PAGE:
Christmas on Christmas Island

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What more appropriate port of call for a Christmas cruise than Christmas Island? Well Bethlehem, I suppose, but very few cruise lines or passengers risk excursions to the Church of the Nativity these days, so the tiny territory 1,600 miles from Western Australia makes the most appropriate alternative.
This week 1,700 passengers from P&O Australia’s Pacific Sun stepped ashore, easily outnumbering the island’s 1,400 permanent residents, and receiving a warmer welcome than the refugees and asylum-seekers held in a detention centre there.
Apart from its name, the Indian Ocean island is possibly most famous for its population of red crabs, whose regular migrations are listed by David Attenborough as one of his 10 most memorable wildlife experiences.
Many locals became tour guides for the day, escorting the visitors on jungle treks and historical walks. Some tourists were also able to spot the red crabs on their return migration, enjoy Malay and Chinese food and buy “Christmas on Christmas Island” souvenirs.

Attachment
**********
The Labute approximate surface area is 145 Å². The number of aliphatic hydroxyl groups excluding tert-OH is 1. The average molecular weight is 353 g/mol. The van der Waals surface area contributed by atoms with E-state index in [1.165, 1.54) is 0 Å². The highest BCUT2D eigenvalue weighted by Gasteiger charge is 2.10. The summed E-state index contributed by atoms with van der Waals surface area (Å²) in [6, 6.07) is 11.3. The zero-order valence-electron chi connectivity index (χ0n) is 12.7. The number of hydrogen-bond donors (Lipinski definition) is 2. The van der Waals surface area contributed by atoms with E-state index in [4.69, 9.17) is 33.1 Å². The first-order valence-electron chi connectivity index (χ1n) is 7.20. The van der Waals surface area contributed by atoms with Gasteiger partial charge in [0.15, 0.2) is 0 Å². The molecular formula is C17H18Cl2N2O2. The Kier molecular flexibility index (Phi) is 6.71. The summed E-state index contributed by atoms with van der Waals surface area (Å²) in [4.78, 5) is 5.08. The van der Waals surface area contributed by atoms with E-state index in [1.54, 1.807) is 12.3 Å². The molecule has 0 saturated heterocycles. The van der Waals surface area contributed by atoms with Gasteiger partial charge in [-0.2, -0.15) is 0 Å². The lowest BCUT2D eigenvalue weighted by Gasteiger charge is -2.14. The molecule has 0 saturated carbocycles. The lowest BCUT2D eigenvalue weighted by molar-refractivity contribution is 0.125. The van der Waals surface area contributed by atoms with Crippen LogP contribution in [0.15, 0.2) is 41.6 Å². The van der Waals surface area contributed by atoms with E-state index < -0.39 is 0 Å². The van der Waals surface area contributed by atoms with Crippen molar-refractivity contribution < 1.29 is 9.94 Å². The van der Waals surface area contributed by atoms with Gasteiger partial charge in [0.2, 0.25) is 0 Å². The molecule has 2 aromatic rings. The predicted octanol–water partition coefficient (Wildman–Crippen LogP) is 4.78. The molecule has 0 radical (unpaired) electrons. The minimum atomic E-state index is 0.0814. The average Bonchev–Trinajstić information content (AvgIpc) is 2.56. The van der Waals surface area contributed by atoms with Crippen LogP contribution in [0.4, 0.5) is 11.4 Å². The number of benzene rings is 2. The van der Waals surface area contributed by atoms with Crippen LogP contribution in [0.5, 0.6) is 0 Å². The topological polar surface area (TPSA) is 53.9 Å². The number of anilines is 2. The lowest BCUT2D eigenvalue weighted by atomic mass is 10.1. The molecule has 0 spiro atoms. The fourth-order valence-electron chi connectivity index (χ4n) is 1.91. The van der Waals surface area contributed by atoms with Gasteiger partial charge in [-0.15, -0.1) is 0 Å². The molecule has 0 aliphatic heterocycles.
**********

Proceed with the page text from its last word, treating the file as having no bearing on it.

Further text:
By | 2009-12-24T09:36:51+00:00 24 December 2009|Cruise Destinations, Cruise News|1 Comment

About the Author:

John Honeywell is a travel writer specialising in cruise ships and cruise travel. Winner of CLIA UK's Contribution to Cruise award 2017.

One Comment

  1. Ian Foster 29 December 2009 at 12:47 am - Reply

    As a former resident of ‘CI’ I have always been amazed that it hasn’t featured on cruise itineraries until now. The unique and accessible wildlife, spectacular scenery, jungle bushwalking and fascinating cross-cultural mix are all parts of this remote Australian outpost (the refugee centre is tucked away in one remote corner). It’s about time that the port facilities were upgraded sufficiently to permit easier access but I just hope it now doesn’t get ‘loved to death’.

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